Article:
June 23, 2015
Pat Buchanan makes comparison between Ukraine tensions, Cuban missile crisis.
“U.S. Poised to Put Heavy Weaponry in East Europe: A Message to Russia,” ran the headline in the New York Times.
“In a significant move to deter possible Russian aggression in Europe, the Pentagon is poised to store battle tanks, infantry fighting vehicles and other heavy weapons for as many as 5,000 American troops in several Baltic and Eastern European countries,” said the Times. The sources cited were “American and allied officials.”
The Pentagon’s message received a reply June 16. Russian Gen. Yuri Yakubov called the U.S. move “the most aggressive step by the Pentagon and NATO since the Cold War.” When Moscow detects U.S. heavy weapons moving into the Baltic, said Yakubov, Russia will “bolster its forces and resources on the western strategic theater of operations.”
Specifically, Moscow will outfit its missile brigade in Kaliningrad, bordering Lithuania and Poland, “with new Iskander tactical missile systems.” The Iskander can fire nuclear warheads.
The Pentagon and Congress apparently think Vladimir Putin is a bluffer and, faced by U.S. toughness, will back down.
Complete text linked here.
August 24, 2014
German Chancellor Angela Merkel met with Ukraine’s President Petro Poroshenko in Kiev. Willy Wimmer, the former State Secretary of the Minister of Defence of Germany, joins RT for analysis of the joint statements by the leaders of both countries.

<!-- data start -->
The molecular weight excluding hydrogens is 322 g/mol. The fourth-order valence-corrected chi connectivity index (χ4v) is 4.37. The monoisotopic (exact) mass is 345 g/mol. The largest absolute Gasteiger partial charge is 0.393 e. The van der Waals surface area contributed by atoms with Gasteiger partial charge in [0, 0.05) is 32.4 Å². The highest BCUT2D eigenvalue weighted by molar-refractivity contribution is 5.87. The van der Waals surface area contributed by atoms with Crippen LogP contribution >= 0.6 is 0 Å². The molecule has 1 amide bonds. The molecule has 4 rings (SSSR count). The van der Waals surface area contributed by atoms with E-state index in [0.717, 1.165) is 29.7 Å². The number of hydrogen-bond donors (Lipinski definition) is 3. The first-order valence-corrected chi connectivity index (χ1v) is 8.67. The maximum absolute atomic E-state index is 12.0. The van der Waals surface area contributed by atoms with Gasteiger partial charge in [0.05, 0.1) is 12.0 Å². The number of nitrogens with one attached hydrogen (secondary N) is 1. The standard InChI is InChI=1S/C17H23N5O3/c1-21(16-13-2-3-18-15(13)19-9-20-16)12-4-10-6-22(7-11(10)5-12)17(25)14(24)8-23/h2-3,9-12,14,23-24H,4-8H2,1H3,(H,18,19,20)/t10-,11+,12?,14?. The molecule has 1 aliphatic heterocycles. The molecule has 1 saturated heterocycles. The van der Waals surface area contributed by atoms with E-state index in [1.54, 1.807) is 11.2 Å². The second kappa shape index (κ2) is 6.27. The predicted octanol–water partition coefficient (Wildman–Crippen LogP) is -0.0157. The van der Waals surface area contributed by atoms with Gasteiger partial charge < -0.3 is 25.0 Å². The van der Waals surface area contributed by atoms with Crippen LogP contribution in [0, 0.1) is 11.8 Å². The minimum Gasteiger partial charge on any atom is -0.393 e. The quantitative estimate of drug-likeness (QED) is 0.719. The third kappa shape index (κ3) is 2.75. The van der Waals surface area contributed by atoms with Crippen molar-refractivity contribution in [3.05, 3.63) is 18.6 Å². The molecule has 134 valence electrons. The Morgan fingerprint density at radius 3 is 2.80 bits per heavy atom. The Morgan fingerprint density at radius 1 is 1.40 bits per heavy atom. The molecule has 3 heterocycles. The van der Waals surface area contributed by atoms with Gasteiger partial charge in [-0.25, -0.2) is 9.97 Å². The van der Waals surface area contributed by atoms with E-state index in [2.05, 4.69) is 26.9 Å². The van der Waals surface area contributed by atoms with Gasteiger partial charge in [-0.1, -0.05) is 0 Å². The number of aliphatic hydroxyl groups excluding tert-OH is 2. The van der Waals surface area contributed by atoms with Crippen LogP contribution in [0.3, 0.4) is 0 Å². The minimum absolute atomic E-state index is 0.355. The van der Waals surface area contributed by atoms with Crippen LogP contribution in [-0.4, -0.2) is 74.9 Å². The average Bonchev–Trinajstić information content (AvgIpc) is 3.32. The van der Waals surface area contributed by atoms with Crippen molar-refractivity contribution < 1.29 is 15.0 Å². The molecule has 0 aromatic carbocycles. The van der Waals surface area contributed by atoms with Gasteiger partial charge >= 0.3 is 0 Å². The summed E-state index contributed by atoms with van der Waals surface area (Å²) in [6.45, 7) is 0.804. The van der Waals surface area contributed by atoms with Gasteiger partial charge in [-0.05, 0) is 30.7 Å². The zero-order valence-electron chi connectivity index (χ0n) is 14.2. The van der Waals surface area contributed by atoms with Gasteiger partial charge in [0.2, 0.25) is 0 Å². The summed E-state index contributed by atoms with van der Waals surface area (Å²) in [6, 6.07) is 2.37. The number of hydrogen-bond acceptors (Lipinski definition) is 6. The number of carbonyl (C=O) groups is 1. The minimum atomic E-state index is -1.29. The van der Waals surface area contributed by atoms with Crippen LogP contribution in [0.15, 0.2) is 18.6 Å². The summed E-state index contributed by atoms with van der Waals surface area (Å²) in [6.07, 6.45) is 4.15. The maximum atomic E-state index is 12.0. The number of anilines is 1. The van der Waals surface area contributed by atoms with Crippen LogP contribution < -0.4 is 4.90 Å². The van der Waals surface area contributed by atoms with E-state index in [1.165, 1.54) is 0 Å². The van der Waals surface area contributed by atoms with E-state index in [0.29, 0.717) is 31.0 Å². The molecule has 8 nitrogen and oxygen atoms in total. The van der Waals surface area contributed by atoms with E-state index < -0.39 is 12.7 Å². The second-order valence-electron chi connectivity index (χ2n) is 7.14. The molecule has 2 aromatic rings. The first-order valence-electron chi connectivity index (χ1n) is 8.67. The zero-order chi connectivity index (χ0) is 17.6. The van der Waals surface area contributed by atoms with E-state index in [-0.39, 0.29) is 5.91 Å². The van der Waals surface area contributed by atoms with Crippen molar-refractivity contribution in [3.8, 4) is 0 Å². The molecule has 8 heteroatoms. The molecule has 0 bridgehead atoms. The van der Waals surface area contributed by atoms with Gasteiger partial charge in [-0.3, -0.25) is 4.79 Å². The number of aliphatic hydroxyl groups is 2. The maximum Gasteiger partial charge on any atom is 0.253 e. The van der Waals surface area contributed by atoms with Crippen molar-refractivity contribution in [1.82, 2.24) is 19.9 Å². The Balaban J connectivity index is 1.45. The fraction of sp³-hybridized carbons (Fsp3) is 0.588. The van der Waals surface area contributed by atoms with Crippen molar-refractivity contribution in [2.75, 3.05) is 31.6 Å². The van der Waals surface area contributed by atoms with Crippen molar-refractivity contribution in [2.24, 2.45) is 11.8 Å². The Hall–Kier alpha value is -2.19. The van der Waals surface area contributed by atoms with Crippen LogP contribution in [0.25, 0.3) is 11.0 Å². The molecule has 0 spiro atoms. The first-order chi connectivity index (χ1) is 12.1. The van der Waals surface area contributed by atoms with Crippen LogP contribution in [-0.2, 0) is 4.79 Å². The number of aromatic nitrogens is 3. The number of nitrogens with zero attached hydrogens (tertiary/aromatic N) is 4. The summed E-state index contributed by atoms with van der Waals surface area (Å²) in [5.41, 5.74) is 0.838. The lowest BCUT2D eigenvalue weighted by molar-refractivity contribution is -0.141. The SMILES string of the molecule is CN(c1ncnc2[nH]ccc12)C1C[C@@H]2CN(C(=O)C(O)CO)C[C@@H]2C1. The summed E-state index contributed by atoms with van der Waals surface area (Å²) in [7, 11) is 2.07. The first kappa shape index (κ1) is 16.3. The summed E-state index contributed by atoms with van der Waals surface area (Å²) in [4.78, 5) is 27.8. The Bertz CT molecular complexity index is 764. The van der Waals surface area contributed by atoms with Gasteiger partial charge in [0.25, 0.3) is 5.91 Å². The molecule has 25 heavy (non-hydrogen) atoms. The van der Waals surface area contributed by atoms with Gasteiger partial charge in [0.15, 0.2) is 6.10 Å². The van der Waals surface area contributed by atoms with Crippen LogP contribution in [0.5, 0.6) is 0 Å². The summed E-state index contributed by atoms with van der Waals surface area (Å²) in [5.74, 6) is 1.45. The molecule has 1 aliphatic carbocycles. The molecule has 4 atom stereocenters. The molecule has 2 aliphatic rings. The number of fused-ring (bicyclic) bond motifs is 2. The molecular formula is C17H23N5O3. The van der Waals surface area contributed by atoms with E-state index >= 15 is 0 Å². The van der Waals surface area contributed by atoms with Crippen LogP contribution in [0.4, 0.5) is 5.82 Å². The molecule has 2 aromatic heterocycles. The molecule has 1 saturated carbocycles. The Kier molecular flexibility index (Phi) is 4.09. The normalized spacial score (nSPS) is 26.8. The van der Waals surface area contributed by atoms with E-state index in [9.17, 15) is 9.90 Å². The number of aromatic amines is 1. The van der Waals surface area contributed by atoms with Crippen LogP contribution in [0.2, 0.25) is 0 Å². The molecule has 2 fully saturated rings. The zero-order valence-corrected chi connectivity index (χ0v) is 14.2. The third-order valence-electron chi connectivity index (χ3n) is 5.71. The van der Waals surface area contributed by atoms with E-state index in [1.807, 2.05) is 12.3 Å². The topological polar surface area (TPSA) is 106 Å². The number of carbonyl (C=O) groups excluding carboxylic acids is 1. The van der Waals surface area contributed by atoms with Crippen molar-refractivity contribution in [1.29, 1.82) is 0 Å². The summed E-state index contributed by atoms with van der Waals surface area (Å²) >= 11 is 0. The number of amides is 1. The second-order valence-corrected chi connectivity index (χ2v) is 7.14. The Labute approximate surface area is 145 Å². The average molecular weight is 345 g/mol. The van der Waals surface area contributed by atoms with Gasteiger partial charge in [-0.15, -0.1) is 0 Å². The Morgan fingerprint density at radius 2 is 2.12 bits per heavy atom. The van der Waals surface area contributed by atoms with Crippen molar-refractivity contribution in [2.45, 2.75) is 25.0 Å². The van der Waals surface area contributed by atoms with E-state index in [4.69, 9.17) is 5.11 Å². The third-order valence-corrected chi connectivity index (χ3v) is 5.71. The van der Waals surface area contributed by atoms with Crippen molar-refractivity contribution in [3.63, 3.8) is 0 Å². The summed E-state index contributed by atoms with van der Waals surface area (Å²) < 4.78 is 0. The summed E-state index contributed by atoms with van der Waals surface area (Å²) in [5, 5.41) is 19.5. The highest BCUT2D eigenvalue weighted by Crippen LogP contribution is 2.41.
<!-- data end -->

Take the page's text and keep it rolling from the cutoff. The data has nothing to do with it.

August 9, 2014
An aging and tired NATO now suffers from three existential problems. Perhaps none are fatal in isolation. But when they are taken together, it is easy to see how NATO might soon unravel or be rendered irrelevant.
April marked the 65th birthday of the North Atlantic Treaty Organization, formed at the height of the Cold War to stop the huge postwar Red Army from overrunning Western Europe.
NATO in 1949 had only 12 members, comprising Western Europe, Canada and the United States. Its original mission was simple. According to the alliance’s first secretary general, Lord Hastings Ismay, NATO was formed “to keep the Russians out, the Americans in, and the Germans down.”
Western Europeans were terrified of the Soviet Union, which had just gobbled up all of Eastern Europe. They feared that the American army would go home after World War II, just as it had after World War I, consistent with its isolationist past. And the war-torn democracies were scared that Germany might quickly rebound to prompt yet another European war for the fourth time in less than a century.
Sixty-five years later, the Cold War has been won and has now been over for a quarter-century. Germany is quite up. The Russians are not so out. America seems not to want to be in anywhere.
Those paradoxes raise some questions. Is NATO even needed in the 21st century? Can it survive its new agendas and missions?
Complete text linked here.